Mexicans, now saddled with hosting around 3,000 migrants waiting to declare asylum at an official United States border crossing between Tijuana and San Diego, California, are losing patience with the "workers" and deporting those that make trouble back to their home countries.
The Associated Press reports that Tijuana officials have "arrested 34 caravan members for drug possession, public intoxication, disturbing the peace and resisting police, and they would be deported to their home countries," for failing to follow Mexico's laws.
Hundreds of Tijuana residents have also staged protests against the migrants, who have taken over a local soccer stadium to use as a temporary shelter.
The mayor of Tijuana is no stranger to massive migrant caravans, but this one, he says, is different. A Haitian caravan, which also arrived looking for political asylum in the United States and was turned away, consisted largely of refugees looking for work and more permanent homes. Those migrants came prepared with plans and paperwork, and when their asylum claims were rejected, accepted temporary work permits from Mexican officials and did their best to assimilate into Mexican society.
Tijuana's mayor says the Honduran migrants aren't as flexible and are determined to get into the United States even if they have to cross the border illegally. And while wait times to declare asylum can be long, many migrants who might have turned back were emboldened by a court ruling last week overturning a Trump administration directive denying most asylum requests.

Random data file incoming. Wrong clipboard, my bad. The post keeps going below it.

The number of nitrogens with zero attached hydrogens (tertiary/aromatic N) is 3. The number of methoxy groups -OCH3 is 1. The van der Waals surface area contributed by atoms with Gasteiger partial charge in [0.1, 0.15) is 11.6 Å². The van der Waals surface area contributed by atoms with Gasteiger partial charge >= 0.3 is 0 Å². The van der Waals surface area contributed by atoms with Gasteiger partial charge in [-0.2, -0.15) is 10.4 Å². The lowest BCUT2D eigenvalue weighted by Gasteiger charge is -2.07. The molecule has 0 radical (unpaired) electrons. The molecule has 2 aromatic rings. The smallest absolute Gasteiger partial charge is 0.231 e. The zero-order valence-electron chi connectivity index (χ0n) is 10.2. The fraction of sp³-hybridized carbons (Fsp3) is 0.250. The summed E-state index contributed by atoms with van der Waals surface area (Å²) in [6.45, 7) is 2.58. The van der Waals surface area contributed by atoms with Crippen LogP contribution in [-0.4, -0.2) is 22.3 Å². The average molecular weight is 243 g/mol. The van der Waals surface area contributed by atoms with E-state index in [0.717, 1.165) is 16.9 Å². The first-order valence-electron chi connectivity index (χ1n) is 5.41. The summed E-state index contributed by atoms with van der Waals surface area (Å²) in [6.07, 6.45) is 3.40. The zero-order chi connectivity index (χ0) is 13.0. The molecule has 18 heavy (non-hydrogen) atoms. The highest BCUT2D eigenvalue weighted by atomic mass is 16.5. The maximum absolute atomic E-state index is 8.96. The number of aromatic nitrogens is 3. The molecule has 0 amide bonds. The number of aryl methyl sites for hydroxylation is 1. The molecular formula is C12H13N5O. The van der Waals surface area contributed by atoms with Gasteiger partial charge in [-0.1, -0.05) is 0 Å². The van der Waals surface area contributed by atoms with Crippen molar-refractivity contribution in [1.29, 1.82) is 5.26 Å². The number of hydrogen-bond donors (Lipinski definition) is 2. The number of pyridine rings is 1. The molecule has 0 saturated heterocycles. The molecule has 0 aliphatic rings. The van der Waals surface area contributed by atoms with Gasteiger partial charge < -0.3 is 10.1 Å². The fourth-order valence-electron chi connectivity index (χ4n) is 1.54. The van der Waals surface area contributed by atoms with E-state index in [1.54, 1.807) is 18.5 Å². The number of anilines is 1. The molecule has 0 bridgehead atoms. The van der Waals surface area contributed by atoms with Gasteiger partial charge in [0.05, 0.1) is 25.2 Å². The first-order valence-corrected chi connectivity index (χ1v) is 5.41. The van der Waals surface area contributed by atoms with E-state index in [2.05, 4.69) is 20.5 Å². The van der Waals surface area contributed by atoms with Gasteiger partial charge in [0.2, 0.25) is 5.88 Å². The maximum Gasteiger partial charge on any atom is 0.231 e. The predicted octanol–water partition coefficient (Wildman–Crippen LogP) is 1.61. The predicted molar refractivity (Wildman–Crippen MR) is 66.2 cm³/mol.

"Tijuana Mayor Juan Manuel Gastelum has made a point of saying the city is not happy with the migrants who began arriving last week, and he compared the Central American group unfavorably with about 3,000 Haitians who ended up staying after their bid to reach the U.S. failed last year," the AP reported.
"The Haitians arrived with their papers, with a clear vision," Gastelum said in an interview, according to the AP. The Haitians rented apartments, made their own food, found jobs and “inserted themselves in the city’s economy," rarely running afoul of Tijuana law enforcement.
Gastelum, the AP says, is appealing to the Mexican government for help absorbing the migrant caravan, at least temporarily.
The Tijuana faction is just the first wave of a massive "migrant caravan" consisting of nearly 7,000, snaking its way across Mexico. There are several more waves behind, but not all of them are planning on crossing at Tijuana/San Diego. A number are headed to the other end of the Rio Grande and will attempt to cross at official border crossings in Texas.
Mexico has repeatedly offered migrant caravan members work permits and temporary visas on the suspicion that many of the migrants' asylum claims will be denied. Most of the migrants in the caravan have refused the Mexican government's offers.
In response to the migrant caravan, the Trump administration has beefed up security along the United States' southern border, installing miles upon miles of razor wire and stationing hundreds of active duty military personnel along the border to assist with administrative and infrastructure shortcomings.